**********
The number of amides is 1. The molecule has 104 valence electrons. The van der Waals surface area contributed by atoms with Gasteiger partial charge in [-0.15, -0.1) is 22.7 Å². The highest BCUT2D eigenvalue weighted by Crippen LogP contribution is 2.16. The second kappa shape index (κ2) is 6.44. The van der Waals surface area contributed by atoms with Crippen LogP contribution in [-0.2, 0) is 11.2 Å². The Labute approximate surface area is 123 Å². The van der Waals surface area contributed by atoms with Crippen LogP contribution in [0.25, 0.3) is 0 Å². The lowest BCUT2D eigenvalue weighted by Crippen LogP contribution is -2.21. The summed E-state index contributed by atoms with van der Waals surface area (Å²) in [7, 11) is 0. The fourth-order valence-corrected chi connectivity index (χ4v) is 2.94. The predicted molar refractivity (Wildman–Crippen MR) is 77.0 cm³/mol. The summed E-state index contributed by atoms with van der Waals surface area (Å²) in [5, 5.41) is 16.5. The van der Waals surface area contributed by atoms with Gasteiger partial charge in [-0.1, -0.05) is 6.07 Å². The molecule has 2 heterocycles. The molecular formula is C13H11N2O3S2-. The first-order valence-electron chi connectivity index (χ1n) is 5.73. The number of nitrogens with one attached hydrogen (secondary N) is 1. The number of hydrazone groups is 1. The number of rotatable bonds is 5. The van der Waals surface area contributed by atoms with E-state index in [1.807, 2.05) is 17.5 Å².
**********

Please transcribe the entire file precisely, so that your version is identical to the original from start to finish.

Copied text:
The number of amides is 1. The molecule has 104 valence electrons. The van der Waals surface area contributed by atoms with Gasteiger partial charge in [-0.15, -0.1) is 22.7 Å². The highest BCUT2D eigenvalue weighted by Crippen LogP contribution is 2.16. The second kappa shape index (κ2) is 6.44. The van der Waals surface area contributed by atoms with Crippen LogP contribution in [-0.2, 0) is 11.2 Å². The Labute approximate surface area is 123 Å². The van der Waals surface area contributed by atoms with Crippen LogP contribution in [0.25, 0.3) is 0 Å². The lowest BCUT2D eigenvalue weighted by Crippen LogP contribution is -2.21. The summed E-state index contributed by atoms with van der Waals surface area (Å²) in [7, 11) is 0. The fourth-order valence-corrected chi connectivity index (χ4v) is 2.94. The predicted molar refractivity (Wildman–Crippen MR) is 77.0 cm³/mol. The summed E-state index contributed by atoms with van der Waals surface area (Å²) in [5, 5.41) is 16.5. The van der Waals surface area contributed by atoms with Gasteiger partial charge in [-0.1, -0.05) is 6.07 Å². The molecule has 2 heterocycles. The molecular formula is C13H11N2O3S2-. The first-order valence-electron chi connectivity index (χ1n) is 5.73. The number of nitrogens with one attached hydrogen (secondary N) is 1. The number of hydrazone groups is 1. The number of rotatable bonds is 5. The van der Waals surface area contributed by atoms with E-state index in [1.807, 2.05) is 17.5 Å².